Google Shopping lets etailers and other online stores list their products for sale in the ‘Shopping’ tab on the Google website, allowing customers to compare prices and etailers.
There's also a new 'Buy New' button being implemented into Google Shopping over the next few weeks, with 42 per cent of respondents saying this would hinder sales.
However, 62 per cent of businesses did say Google Shopping provides a good return on investment overall.
There’s nothing to stop Google raising the price of its Shopping fees again in the future, of course.
What’s more worrying is what I learnt from an off the record chat I had with a close industry contact just the other week. My source told me that they were selling a particular PC product online a few years ago at a lower cost compared to other etailers, on the day said product launched into the market.
The manufacturer of the product had told them their site would probably be ‘hacked’ by a rival etailer because of the low price. Sure enough, at around midday, their site went down due to a virus. Google spotted this, and seeing it as a potentially dangerous site for its users, pushed the site that was selling the cheap product down its search listings – and off of Google Shopping entirely.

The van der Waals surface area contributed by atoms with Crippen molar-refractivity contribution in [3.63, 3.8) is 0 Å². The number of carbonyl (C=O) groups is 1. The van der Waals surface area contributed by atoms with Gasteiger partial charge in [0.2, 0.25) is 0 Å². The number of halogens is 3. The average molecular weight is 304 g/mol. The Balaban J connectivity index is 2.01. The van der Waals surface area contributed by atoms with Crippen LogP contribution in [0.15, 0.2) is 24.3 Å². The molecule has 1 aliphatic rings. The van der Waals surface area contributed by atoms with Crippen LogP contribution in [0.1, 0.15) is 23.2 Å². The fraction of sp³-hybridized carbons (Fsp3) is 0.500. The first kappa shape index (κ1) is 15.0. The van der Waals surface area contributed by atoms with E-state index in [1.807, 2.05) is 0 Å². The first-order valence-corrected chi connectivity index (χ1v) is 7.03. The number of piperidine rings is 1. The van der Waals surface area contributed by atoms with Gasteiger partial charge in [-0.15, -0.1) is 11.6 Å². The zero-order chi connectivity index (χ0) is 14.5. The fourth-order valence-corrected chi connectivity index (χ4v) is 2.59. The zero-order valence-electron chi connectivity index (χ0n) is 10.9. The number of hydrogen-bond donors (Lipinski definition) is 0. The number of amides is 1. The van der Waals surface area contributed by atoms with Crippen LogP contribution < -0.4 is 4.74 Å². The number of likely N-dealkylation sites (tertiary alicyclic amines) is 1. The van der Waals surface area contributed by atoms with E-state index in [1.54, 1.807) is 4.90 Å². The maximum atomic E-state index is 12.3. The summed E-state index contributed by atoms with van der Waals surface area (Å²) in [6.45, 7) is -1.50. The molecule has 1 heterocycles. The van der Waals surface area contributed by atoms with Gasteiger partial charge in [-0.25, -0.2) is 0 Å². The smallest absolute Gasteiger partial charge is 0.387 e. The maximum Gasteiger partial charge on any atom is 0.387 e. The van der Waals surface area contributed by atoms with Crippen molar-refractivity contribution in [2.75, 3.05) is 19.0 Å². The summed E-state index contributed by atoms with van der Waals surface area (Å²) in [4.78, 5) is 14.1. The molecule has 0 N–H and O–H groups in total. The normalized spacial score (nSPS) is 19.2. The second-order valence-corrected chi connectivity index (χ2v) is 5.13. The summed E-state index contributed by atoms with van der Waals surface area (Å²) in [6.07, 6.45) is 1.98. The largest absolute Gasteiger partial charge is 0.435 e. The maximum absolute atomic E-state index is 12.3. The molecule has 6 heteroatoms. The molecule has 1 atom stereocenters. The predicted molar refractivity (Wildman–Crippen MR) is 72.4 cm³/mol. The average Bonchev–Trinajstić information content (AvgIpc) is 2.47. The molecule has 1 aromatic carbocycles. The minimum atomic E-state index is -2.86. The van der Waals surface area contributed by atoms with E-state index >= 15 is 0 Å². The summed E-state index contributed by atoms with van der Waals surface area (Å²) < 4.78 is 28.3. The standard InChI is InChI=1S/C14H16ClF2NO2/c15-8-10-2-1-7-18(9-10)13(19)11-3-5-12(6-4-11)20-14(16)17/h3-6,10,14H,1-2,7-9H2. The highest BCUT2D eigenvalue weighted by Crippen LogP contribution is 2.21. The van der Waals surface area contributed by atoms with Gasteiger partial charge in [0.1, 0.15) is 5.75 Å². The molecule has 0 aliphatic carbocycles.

Whether true or not, there are dubious ways of making Google clamp down on users – and businesses – unwittingly. Placing a copyright takedown claim on a YouTube video can instantly remove the video from the internet. I have seen this happen first-hand to some of the PC gaming channels I view online, who have criticised a game or product, only for the developer or brand owner to shut their video down because they didn’t like what was said.
Google does say that ‘misuse of this process may result in the suspension of your account or other legal consequences’, but it still goes on.
Larry Page originally wrote in Google’s original founders letter 11 years ago: “Google is not a conventional company. We do not intend to become one.”
The fact is, the decisions Google makes today have a bigger impact on other businesses than ever before, meaning you need to be even more aware of what they’re doing. They’re moving extremely fast, leaving potentially big changes in their wake. Google is not a conventional company – and because of this, your company can't afford to be one either.
For these reasons, we’ve got to watch them.